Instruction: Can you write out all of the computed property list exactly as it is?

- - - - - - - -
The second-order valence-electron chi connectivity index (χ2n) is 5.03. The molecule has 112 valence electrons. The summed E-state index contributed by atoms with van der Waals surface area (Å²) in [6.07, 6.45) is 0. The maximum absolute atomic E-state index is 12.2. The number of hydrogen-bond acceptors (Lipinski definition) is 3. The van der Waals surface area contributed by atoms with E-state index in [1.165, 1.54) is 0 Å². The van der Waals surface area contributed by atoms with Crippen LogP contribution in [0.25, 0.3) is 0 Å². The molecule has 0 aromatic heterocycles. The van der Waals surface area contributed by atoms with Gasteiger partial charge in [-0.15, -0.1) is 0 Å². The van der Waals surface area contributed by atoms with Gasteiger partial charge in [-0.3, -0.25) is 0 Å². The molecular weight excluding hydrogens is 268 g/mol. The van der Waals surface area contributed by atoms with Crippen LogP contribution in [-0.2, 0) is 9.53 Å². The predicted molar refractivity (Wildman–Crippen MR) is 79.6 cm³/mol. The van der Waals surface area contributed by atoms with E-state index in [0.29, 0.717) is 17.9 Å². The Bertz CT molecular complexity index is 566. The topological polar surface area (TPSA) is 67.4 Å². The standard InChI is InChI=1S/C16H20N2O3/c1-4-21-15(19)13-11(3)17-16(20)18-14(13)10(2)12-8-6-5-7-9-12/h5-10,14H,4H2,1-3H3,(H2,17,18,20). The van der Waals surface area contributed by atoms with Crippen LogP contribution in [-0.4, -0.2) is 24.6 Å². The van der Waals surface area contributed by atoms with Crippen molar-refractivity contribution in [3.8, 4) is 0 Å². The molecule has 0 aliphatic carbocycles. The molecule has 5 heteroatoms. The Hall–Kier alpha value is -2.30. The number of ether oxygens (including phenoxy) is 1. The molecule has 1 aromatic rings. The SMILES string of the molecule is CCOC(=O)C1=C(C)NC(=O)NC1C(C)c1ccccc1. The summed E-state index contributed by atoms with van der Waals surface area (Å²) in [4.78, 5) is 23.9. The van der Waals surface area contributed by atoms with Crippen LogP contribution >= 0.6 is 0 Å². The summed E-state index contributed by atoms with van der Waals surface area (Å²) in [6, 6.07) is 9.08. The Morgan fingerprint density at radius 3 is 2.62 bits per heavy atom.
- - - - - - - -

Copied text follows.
The second-order valence-electron chi connectivity index (χ2n) is 5.03. The molecule has 112 valence electrons. The summed E-state index contributed by atoms with van der Waals surface area (Å²) in [6.07, 6.45) is 0. The maximum absolute atomic E-state index is 12.2. The number of hydrogen-bond acceptors (Lipinski definition) is 3. The van der Waals surface area contributed by atoms with E-state index in [1.165, 1.54) is 0 Å². The van der Waals surface area contributed by atoms with Crippen LogP contribution in [0.25, 0.3) is 0 Å². The molecule has 0 aromatic heterocycles. The van der Waals surface area contributed by atoms with Gasteiger partial charge in [-0.15, -0.1) is 0 Å². The van der Waals surface area contributed by atoms with Gasteiger partial charge in [-0.3, -0.25) is 0 Å². The molecular weight excluding hydrogens is 268 g/mol. The van der Waals surface area contributed by atoms with Crippen LogP contribution in [-0.2, 0) is 9.53 Å². The predicted molar refractivity (Wildman–Crippen MR) is 79.6 cm³/mol. The van der Waals surface area contributed by atoms with E-state index in [0.29, 0.717) is 17.9 Å². The Bertz CT molecular complexity index is 566. The topological polar surface area (TPSA) is 67.4 Å². The standard InChI is InChI=1S/C16H20N2O3/c1-4-21-15(19)13-11(3)17-16(20)18-14(13)10(2)12-8-6-5-7-9-12/h5-10,14H,4H2,1-3H3,(H2,17,18,20). The van der Waals surface area contributed by atoms with Crippen LogP contribution in [-0.4, -0.2) is 24.6 Å². The van der Waals surface area contributed by atoms with Crippen molar-refractivity contribution in [3.8, 4) is 0 Å². The molecule has 0 aliphatic carbocycles. The molecule has 5 heteroatoms. The Hall–Kier alpha value is -2.30. The number of ether oxygens (including phenoxy) is 1. The molecule has 1 aromatic rings. The SMILES string of the molecule is CCOC(=O)C1=C(C)NC(=O)NC1C(C)c1ccccc1. The summed E-state index contributed by atoms with van der Waals surface area (Å²) in [4.78, 5) is 23.9. The van der Waals surface area contributed by atoms with Crippen LogP contribution >= 0.6 is 0 Å². The summed E-state index contributed by atoms with van der Waals surface area (Å²) in [6, 6.07) is 9.08. The Morgan fingerprint density at radius 3 is 2.62 bits per heavy atom.